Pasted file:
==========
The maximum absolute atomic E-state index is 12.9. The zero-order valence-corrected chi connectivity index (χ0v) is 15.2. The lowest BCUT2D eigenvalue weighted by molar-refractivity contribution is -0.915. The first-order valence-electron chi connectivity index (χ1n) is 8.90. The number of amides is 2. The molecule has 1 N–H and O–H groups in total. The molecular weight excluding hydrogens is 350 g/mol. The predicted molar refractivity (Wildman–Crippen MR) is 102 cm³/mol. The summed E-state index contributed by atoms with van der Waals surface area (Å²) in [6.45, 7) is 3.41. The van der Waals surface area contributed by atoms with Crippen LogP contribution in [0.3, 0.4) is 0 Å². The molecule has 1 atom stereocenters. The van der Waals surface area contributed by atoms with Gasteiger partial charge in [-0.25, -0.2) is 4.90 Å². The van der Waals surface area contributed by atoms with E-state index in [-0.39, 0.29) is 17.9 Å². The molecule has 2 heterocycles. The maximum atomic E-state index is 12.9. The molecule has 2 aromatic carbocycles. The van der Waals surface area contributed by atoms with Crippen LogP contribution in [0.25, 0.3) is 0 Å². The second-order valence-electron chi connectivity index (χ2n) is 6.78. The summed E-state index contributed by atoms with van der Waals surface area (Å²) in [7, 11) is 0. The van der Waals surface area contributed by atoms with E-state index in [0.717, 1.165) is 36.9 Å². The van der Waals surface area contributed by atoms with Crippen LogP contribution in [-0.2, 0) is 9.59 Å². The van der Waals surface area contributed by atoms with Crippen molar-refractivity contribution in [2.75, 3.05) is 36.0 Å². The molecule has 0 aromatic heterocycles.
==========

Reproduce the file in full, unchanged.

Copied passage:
The maximum absolute atomic E-state index is 12.9. The zero-order valence-corrected chi connectivity index (χ0v) is 15.2. The lowest BCUT2D eigenvalue weighted by molar-refractivity contribution is -0.915. The first-order valence-electron chi connectivity index (χ1n) is 8.90. The number of amides is 2. The molecule has 1 N–H and O–H groups in total. The molecular weight excluding hydrogens is 350 g/mol. The predicted molar refractivity (Wildman–Crippen MR) is 102 cm³/mol. The summed E-state index contributed by atoms with van der Waals surface area (Å²) in [6.45, 7) is 3.41. The van der Waals surface area contributed by atoms with Crippen LogP contribution in [0.3, 0.4) is 0 Å². The molecule has 1 atom stereocenters. The van der Waals surface area contributed by atoms with Gasteiger partial charge in [-0.25, -0.2) is 4.90 Å². The van der Waals surface area contributed by atoms with E-state index in [-0.39, 0.29) is 17.9 Å². The molecule has 2 heterocycles. The maximum atomic E-state index is 12.9. The molecule has 2 aromatic carbocycles. The van der Waals surface area contributed by atoms with Crippen LogP contribution in [0.25, 0.3) is 0 Å². The second-order valence-electron chi connectivity index (χ2n) is 6.78. The summed E-state index contributed by atoms with van der Waals surface area (Å²) in [7, 11) is 0. The van der Waals surface area contributed by atoms with E-state index in [0.717, 1.165) is 36.9 Å². The van der Waals surface area contributed by atoms with Crippen LogP contribution in [-0.2, 0) is 9.59 Å². The van der Waals surface area contributed by atoms with Crippen molar-refractivity contribution in [2.75, 3.05) is 36.0 Å². The molecule has 0 aromatic heterocycles.